My father’s youngest sister, Jeyanthi, relocated to Erode from Thirunelveli when she got married. She had picked up several new recipes from her Erode friends and acquired relatives. My mother had enjoyed her cooking and collected a few recipes from her. This Kathirikkai Curry is one of those precious dishes. Kathirikkai is a staple ingredient in Tamil cooking because different varieties of kathirikkai are available throughout the year. I prefer to use the deep purple variety. This curry turned out to be absolutely fabulous, and it can be served with plain rice, Easy Peas Pulav, Potato Pulav, or chappatis.
Summer is the best time to make brinjal dishes in Tamil Nadu as we get excellent kanmai kathirikkai (eggplant grown in dried water bodies). When I was a young girl in Palayamkottai, my mother used to make vattral as a way of preserving brinjal. I don’t have the facilities for that now in Chennai, so I decided to pickle the brinjal. There are several Tamil recipes for brinjal pickle that are very spicy. I wanted a pickle that was not spicy and could be served with a wide variety of dishes from any part of the world. I created this recipe by borrowing concepts from meat-based pickles, making this a very unusual vegetarian pickle that is also easy to make. The bottles empty in no time in my home 🙂
In 1984, we attended a Marathi wedding. In the wedding feast, a dish of brinjal and mochai (field beans) was served, and I was impressed by the taste and even asked for a second helping. My daughter, who was only 10 years old at that time, still remembers that incident. I tried to recreate the dish, but I could not get the exact flavour and consistency. A few months ago a Facebook friend, Vandarkuzhali Rajasegar, who is also an Assistant Professor in Foods and Nutrition, posted that she had made a dish of brinjal and white channa (whole Bengal gram/white chickpea). I immediately asked her for the recipe. Though she gave me a mere skeleton of the recipe, without amounts, I knew immediately that I had hit upon that 1984 dish. I standardised it using mochai, and I got the exact flavour after all these years 😀
Just like brinjal, drumsticks are one of the most commonly used vegetables in Tamil cooking. Most houses in Tamil Nadu have a drumstick tree and when in season they not only use the drumsticks in almost all the preparations, but also sell or gift them to their neighbours. Home-grown drumsticks are tastier than store bought, but I get mine from the stores as I don’t have a drumstick tree. In Thirunelveli, the vegetarians combine drumsticks and brinjal to make this very tasty fry; the proportion of drumstick used is much less than then brinjal due to the drumstick’s strong flavour.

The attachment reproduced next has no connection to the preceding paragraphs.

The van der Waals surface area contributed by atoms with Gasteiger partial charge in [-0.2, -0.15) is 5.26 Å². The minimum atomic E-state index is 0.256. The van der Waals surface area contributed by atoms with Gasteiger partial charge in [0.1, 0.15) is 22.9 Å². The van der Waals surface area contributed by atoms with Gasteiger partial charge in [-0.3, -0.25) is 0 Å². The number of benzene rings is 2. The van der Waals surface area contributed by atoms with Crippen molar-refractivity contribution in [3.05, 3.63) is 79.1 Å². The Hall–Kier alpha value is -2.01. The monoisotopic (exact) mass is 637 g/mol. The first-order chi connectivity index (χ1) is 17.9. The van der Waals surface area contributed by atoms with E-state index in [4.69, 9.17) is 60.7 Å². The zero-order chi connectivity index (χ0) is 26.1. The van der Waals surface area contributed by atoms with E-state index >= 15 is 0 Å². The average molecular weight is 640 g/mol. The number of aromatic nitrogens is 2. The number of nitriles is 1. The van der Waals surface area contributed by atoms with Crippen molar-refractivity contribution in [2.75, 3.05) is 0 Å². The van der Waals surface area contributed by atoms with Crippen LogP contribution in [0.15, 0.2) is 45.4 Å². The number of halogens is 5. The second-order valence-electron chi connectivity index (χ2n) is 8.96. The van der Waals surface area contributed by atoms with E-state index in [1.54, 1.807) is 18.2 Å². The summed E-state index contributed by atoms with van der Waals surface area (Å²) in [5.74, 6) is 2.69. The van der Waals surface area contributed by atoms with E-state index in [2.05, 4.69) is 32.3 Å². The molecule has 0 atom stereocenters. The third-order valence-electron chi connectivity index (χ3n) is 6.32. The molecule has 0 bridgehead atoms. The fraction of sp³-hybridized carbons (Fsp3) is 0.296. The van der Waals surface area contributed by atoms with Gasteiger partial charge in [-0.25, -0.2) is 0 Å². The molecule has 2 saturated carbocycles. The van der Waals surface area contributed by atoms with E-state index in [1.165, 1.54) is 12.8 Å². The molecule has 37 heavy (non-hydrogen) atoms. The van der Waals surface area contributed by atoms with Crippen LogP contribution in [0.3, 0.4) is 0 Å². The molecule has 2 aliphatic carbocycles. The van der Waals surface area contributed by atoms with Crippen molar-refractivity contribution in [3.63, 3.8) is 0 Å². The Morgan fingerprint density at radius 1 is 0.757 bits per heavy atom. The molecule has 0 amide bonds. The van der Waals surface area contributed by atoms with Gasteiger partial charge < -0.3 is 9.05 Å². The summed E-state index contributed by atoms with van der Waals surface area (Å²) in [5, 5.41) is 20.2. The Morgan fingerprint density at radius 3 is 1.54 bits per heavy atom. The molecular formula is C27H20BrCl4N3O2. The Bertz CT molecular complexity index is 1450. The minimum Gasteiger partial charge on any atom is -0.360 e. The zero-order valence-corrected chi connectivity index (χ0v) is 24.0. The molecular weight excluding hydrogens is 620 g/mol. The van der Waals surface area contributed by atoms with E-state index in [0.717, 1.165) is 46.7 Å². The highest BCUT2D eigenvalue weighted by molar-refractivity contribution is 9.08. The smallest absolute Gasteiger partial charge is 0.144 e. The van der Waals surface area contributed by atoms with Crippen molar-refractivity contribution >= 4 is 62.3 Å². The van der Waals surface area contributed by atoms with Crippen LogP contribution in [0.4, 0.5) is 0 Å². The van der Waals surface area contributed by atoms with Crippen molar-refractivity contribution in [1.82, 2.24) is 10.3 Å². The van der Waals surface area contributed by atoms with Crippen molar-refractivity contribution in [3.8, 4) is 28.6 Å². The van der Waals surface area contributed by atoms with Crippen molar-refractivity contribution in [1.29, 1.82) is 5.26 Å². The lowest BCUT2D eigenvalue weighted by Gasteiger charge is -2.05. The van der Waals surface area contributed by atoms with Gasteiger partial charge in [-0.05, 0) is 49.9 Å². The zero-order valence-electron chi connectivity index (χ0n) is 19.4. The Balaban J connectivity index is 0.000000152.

The vegetarians of Thirunelveli prepare this Ennai Kai Kuzhambu as a speciality dish. The name Ennai Kai is derived from Ennai Kathirikai because the same masala is used. The flavour is very grand and delicious compared to Vendhaya Kuzhambu. It is served only with white rice, though the name may suggest being served with biriyani (biriyani goes better with Khatte Baingan or Sweet and Sour Brinjal Masala). I usually serve this with keerai kootu or Urullaikkizhangu Pittu.
Way back in 1982, I asked my students to plan and prepare a South Indian meal. One of my Tamil Muslim students presented this speciality dish of her family which, despite being Tamil, she referred to by its Hindi name Khatte Baingan (Khatte – sour; Baingan – Brinjal). I was captivated by its flavour and the ease with which she prepared it. It goes amazingly well with both vegetarian and non-vegetarian biriyanis and pulavs.
In Thirunelveli, stuffed eggplant is known as Ennai Kathirikai, which actually means eggplant fried in oil. This dish is considered to be exotic, maybe because the masala is roasted and ground and the brinjal is stuffed with it. It is usually served in vegetarian feasts. The leftover stuffing is fried in the leftover oil and in the tamarind juice used for cooking the eggplant and served along with the stuffed brinjal, and therefore nothing is wasted during the preparation of the dish.